The name is Neesham, James Neesham
The James Neesham story has done the rounds in the media over the past couple of weeks but let's quickly go through it it again.
In the build up to the 2015 World Cup, the all-rounder had been in the side but after a loss of form, was omitted from the squad. New Zealand, on home soil, reached the semi-finals and had, according to skipper Brendon McCullum, "the time of their lives".
As Grant Elliott hit the famous six to win the semi-final against South Africa, Neesham watched from the grassy banks like any other paying spectator and was probably thinking: "That could have been me."
Not only did he lose his place in the New Zealand side, he also lost it in the Otago side. He thought about quitting the game and perhaps already preparing for life after cricket, even took up a part-time job as a Communications Assistant for a company who made collars with GPS on them for... cows.
Four years later, Neesham is an integral part of the New Zealand side who have made a second consecutive World Cup final. He's the team's third highest runscorer (213) and third-highest wicket-taker with 13. It's a true story of redemption, perhaps only bettered this year by that of Tiger Woods when winning the Masters.
He's 20/1 to be man-of-the-match in the final. Tiger Woods, beware.
The unlikely hero
Few players at the World Cup look less like an international cricketer than Mitchell Santner. Tall, gangly, with a poor posture and geeky-looking glasses, he looks like an overgrown Harry Potter.
But appearances can be misleading. In many ways, he's a Dan Vettori 2.0. Left-arm orthodox bowling, bats at eight and scores in unusual areas, fields well.
Six wickets from nine matches isn't a huge return but his 10 overs against India on Wednesday were invaluable: just 34 runs conceded and the wickets of the big-hitting duo of Rishabh Pant and Hardik Pandya.
Can he cast a spell on England's fearsome middle-order when it most matters? It's 9/2 that he's New Zealand's top wicket-taker.
The significance of a Williamson or Root century
It's every batsman's dream to score 100 in a World Cup final. Except in the case of Kane Williamson and Joe Root, doing so would have consequences beyond a) being able to lift their bat b) seriously helping their team's cause and c) getting their name on the Honours Board at Lord's.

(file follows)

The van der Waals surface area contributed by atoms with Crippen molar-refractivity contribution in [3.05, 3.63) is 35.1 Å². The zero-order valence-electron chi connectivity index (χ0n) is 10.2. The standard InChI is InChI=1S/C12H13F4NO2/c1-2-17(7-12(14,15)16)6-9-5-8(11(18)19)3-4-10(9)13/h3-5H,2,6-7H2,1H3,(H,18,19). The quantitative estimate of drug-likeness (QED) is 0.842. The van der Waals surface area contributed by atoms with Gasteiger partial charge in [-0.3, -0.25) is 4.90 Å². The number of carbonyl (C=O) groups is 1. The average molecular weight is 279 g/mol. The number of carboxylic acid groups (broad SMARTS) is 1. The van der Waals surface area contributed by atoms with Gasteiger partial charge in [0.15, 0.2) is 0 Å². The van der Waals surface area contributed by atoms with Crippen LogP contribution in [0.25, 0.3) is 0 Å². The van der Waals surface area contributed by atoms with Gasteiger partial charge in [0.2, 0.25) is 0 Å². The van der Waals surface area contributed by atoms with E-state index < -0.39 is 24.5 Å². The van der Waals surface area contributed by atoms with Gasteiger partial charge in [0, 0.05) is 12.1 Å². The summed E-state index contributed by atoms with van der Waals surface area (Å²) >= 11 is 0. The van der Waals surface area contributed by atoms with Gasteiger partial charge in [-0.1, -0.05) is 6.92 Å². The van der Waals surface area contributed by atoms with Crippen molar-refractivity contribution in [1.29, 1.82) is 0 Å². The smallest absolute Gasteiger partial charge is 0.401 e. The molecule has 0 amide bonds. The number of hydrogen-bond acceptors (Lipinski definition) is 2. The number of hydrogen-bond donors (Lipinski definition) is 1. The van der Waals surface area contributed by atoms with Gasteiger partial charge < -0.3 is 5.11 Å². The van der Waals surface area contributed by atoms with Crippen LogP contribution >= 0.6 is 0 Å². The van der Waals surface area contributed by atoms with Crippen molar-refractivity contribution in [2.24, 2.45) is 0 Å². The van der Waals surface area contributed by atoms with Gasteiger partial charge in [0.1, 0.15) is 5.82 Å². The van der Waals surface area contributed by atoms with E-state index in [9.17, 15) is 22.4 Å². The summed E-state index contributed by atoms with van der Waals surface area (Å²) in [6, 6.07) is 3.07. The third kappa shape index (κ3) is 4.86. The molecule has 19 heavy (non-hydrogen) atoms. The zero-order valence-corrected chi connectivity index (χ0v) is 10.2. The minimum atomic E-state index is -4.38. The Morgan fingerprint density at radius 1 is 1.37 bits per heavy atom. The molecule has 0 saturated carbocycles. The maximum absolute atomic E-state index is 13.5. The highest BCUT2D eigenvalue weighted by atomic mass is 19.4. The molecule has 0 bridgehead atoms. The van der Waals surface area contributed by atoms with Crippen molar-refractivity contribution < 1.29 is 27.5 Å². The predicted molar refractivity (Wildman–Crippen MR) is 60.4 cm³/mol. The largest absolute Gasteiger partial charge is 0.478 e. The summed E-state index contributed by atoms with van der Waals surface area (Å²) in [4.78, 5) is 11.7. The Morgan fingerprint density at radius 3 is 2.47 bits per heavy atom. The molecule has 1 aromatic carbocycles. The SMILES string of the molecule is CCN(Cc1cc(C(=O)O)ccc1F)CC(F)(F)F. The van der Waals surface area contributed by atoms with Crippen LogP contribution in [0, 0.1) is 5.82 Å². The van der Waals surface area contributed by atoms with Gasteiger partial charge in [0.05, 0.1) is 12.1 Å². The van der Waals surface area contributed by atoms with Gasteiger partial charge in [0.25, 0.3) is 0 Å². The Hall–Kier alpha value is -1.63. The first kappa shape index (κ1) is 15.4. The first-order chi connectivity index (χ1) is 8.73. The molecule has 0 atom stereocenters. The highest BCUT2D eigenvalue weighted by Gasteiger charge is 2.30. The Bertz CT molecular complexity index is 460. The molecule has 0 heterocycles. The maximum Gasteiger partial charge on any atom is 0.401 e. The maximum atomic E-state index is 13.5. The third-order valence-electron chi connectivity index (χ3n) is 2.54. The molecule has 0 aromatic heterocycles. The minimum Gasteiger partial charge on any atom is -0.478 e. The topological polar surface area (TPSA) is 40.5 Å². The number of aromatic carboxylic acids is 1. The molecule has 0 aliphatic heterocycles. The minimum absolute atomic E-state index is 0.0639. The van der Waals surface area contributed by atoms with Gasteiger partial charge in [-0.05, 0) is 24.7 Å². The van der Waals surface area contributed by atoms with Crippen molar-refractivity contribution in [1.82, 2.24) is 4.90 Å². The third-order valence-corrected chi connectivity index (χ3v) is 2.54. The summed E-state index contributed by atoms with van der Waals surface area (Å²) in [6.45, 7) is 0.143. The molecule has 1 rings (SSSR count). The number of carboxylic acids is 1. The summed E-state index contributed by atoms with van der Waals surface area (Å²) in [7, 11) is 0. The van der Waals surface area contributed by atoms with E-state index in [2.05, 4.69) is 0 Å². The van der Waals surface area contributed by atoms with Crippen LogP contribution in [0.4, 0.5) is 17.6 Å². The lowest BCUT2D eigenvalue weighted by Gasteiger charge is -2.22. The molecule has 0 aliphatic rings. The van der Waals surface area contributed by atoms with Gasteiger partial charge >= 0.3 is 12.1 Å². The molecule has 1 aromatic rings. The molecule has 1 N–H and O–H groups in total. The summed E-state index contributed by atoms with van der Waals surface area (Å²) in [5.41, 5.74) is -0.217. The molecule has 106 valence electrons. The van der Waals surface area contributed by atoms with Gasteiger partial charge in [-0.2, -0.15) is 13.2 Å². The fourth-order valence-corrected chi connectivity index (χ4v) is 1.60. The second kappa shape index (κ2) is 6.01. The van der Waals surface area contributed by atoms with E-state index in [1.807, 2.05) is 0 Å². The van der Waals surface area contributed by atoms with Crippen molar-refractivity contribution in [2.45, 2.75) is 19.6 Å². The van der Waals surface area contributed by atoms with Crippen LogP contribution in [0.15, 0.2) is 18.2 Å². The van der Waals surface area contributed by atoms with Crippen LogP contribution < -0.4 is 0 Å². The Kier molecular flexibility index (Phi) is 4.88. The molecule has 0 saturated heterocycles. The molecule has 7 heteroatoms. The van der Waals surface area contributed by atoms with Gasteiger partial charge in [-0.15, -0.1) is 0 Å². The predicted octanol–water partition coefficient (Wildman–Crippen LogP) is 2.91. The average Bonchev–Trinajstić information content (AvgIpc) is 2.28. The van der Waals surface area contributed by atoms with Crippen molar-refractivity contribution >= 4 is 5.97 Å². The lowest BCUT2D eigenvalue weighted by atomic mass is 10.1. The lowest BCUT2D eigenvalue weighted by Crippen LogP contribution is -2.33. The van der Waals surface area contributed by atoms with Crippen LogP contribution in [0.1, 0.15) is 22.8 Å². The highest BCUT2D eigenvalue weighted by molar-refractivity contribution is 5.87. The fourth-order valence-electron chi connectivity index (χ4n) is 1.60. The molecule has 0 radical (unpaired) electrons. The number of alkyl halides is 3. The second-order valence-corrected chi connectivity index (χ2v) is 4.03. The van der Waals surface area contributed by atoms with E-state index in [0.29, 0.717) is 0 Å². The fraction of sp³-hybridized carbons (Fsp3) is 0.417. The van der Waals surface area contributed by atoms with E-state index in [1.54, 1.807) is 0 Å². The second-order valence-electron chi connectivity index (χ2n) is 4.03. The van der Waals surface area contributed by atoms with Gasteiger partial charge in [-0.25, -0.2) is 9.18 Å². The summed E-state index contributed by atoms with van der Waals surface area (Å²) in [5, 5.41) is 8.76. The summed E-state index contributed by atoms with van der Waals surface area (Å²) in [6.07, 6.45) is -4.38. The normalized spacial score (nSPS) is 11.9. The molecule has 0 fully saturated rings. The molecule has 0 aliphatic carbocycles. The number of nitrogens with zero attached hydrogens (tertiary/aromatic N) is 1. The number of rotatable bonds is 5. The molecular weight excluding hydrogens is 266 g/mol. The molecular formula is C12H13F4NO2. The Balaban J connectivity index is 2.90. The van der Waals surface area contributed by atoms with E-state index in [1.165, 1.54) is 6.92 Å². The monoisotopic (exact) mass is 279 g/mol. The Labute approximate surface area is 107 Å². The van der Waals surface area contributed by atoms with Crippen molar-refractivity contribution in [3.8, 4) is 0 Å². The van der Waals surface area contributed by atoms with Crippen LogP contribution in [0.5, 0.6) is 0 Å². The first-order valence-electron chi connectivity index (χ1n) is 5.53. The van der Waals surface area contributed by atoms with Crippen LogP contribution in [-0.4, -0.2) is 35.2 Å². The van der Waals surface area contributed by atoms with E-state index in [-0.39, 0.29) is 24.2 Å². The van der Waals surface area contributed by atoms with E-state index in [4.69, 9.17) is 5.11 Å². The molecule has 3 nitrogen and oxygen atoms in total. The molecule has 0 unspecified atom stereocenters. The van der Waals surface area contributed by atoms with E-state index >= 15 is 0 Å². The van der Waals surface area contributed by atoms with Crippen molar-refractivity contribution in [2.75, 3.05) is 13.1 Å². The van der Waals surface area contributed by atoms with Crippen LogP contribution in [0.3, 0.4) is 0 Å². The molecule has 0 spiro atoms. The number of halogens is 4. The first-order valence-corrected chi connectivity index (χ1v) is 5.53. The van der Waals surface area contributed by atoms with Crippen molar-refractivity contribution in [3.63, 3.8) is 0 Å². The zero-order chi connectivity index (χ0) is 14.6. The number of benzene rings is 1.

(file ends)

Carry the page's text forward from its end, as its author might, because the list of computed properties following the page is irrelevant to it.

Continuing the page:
Williamson is on 548 runs, exactly 100 behind leading runscorer Rohit Sharma (below). An even 100 would see him tie for World Cup top batsman honours; anything more than that and he'd overtake the Mumbai Indians skipper.
Root, is 99 runs behind. Meaning a century would see him overtake Sharma, while 99 from 'Root 66' would see him tie.
As is often the case with these markets, possession is 9/10 of the law. Sharma 1.351/3 has banked his runs already and it's up to the others to dethrone him. It's 7.413/2 about Root and 8.415/2 on Williamson overtaking the Indian superstar, who scored five centuries.
Morgan: history-maker, record-breaker
If Eoin Morgan gets to lift the World Cup, a 1.331/3 chance, he'll be the first winning skipper to a) not have been born in the country and b) to have previously represented a different country. Ireland in both cases, of course.
Not bad going for a guy (pictured below) who was criticised for switching allegiances all those years ago. By the way, he's also the England record holder for most ODI appearances (208), most matches as ODI captain (109) and most ODI runs (just short of 6600).
It's 13/2 he's England top batsman on the day.
Run-out(s) could change the game
The standard of the fielding has been pretty mixed at this World Cup. For every Ben Stokes freak catch (England v South Africa) and Jimmy Neesham instinctive grab (New Zealand v India) there have been plenty of howlers, with slippery fingers often costing the fielding team dearly.
But the throwing at the stumps has been good of late. Ravi Jadeja's missile to run out Ross Taylor in the first semi could have been a turning point in the game and Martin Guptill's obscene pick-up-and-throw in the same match to dismiss MS Dhoni pretty much sealed India's fate.
In the second semi, Jos Buttler's run-out of Steve Smith with the former skipper on 85 and looking to hit out at the death, could have made a difference of 20 runs to Australia's total.
It could well be a moment of brilliance like that that swings the match one way or another. It's 7/5 there are over 1.5 run-outs in the game.
Archer adds another huge string to England's bow
To think there were people calling for Jofra Archer to not be included in the World Cup squad now seems incredible. To think some of them were within the England camp itself, even more so.
Without Archer's 19 wickets England may not have even made the final. In the Group Stages he took three wickets in four consecutive matches while his dismissal in the semi against Australia of dangerman Aaron Finch so early and Glenn Maxwell later on, were as crucial as anything Jason Roy did with the bat.
He's almost certain to end as one of the top three bowlers in the tournament and even more certain to end as England's top bowler.
Win or lose in the final, England have a serious player on their hands for years to come. Possibly in all three formats.